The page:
…to pretend or make believe, but also an excuse or a deceitful act, an affected display or to be pretentious
“You have to help me,” Oscar cried out, feeling the need to inject more drama into this matter than perhaps it warranted.
“Stop shouting. I’m right next to you for God’s sake.” Helen was standing right next to him, wearing a look of incredulity, though what it was she didn’t believe wasn’t, nor was it about to be, specified.
“It’s incumbent upon you…”
Helen caught Oscar’s eye and she held it. “Incumbent?”
“Yes… as my friend… It’s incumbent upon you to…”
Helen let out a sigh which was certainly audible and which certainly let Oscar know of her attitude to such a term. “I wish you wouldn’t feel the need to use big words.”
“It’s not a big word.”
“Just because you think you’re a writer…”
“I am a writer.”
“… you feel the need to use big words.”
“It’s not a big word.”
“How many letters has it got?”
Oscar took a moment, obviously concentrating, the wrinkling of his brow could have meant nothing else.
“Nine… ten… My God, I need my dictionary.”
Helen adopted a look of someone who had been clearly vindicated. “Exactly… it’s a big word. It’s not the biggest, but it is big”
Oscar attempted to counter with “Just because it’s got a lot of letters doesn’t make it a big word.” But his point was drowned out by the sound of Helen walking heavily across the room, picking up an old copy of a newspaper and shaking the dust and wrinkles out of its pages.
Oscar now adopted a new approach. He opened his palms towards the ceiling, adopted a look of one who has been persecuted most horribly but is not bitter about it, and slowly uttered the words… “Helen you’ve got to help me.”
“No I don’t.”
There was no way, Helen had told him “from the word go”, that she would ever set foot inside that school and certainly not under false pretences.
“There’s nothing false about pretences!”
“What?” Helen seemed either annoyed or intrigued, or a combination of both, by such a statement.
“Well they’re pretences anyway… saying their false is ungrammatical.” Oscar felt he was on to something, perhaps something great, perhaps something he could write down. “You can’t have true pretences, so how can you have false pretences? It’s just pretence, pure and simple. Q. E. D.”
“Q. E. D.?”
“Yeah.” Oscar smiled the smile of victory, a smiled tinged with a certain amount of unease at how easily this victory was achieved.
“No one says that anymore. No one ever even said it – it’s lifted from the copybook of a nineteenth century school boy!”
But Helen relented. Perhaps it was because she was always curious about what it was Oscar actually did for work, what he called work, and what he had just been adjudged unfit for and so banished forever from the premises where such work was carried out. Helen’s curiosity might also have been a little more than piqued by the fear inspired in Henry by such a caper and his complete refusal to be involved in it, to know about it or even to be on the same street when such an “insane” and “utterly preposterous” scheme was discussed.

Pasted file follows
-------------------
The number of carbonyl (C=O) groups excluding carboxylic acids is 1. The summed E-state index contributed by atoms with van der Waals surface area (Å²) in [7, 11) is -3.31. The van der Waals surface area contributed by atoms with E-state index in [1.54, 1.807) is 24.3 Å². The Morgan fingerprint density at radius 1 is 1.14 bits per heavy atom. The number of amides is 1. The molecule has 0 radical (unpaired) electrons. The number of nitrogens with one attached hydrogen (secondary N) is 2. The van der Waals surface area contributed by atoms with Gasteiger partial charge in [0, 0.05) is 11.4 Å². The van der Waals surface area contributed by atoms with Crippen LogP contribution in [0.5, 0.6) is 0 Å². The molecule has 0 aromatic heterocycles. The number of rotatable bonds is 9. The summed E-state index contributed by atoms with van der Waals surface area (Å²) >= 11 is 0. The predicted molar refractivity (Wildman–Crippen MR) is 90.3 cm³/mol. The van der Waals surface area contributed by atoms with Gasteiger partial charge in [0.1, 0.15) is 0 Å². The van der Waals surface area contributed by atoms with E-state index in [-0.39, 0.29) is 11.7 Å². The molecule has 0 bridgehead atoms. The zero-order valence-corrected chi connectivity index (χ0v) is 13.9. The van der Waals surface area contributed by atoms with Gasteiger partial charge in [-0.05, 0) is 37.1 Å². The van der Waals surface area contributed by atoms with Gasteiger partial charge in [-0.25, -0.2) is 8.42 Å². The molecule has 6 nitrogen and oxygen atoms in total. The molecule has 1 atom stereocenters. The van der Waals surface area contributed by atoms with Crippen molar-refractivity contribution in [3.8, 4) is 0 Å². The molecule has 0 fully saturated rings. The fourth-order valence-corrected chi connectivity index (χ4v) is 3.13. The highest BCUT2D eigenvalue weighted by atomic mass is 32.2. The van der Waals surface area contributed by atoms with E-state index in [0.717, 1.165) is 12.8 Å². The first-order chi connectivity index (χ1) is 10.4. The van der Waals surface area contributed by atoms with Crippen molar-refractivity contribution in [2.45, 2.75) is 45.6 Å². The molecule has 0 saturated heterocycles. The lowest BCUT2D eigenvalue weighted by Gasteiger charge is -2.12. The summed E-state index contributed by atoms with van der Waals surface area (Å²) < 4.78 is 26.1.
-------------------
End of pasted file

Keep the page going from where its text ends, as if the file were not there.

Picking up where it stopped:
Wearing a sharp black trouser suit and her hair tied up tightly in a bun and wearing a pair of thick glasses borrowed from her grandmother’s dresser, Helen walked uncertainly towards the school building, the building looming up before her, its outline and distinguishing features more than a little blurred by the thick piece of glass in front of each eye.
“Would you stop running!” Helen hoped to prove that there was such a thing as a true pretence.
The young girl stopped running and stood to attention.
“Pull up your socks and sort out your blazer.” Helen’s face was twisted into a particularly vinegary expression. “You hardly look like one of our young ladies.”
The young girl seemed filled with remorse by such an accusation being laid at her feet, even if it was done so by someone she had never seen before.
Following this chastised young lady’s directions, Helen strode confidently towards the main building, pushed past one particularly boisterous group of older girls, letting doors swing shut behind her, never looking back, smiling assuredly at any other member of staff who happened to be walking towards her, or at least those she could make out through the thick layer of glass, which rendered the world of Didsbury Girls one of vague flitting shapes and rather vapid faces.
At the sound of a phrase uttered in her direction “Excuse me,” Helen picked up her pace and raised her chin and clicked her heels even more sharply against the parquet floor and gained the foot of the stairs without having anyone lay their hands on her and drag her back kicking and screaming or hanging her head in shame or laughing out loud at the sheer ridiculousness of this whole affair.
Removing the glasses for this final and delicate stage of the operation, Helen slowed her pace and stopped dead at the door of what was, according to the directions of one chastised little school girl and the often repeated bitter anecdotes of Oscar, the classroom of the newly disappeared and rather easily replaced Mr MacSweeny, the resting place of quite a few insipid memories and the last known whereabouts of one weighty tome from which the word “dictionary” had been scraped by numerous layers of mindless doodling and whiling away of hours.
“Can I help you?” a voice asked at Helen’s shoulder, one which she duly attached to a rather smartly dressed young man with a peculiarly twisted lip like a stage villain.
“Can I help you,” Helen replied, emphasising each word in the hope that any possible meaning might be attached to her mindless repetition of the question directed at her.
“If you’re looking for Mr MacSweeny I’m afraid you’ll no longer find him at Didsbury Girls.”
“Perhaps you’d care to tell me the exact nature of your business here, Miss…?”
“Well…” Helen began to explain. “I’m actually here under false pretences…”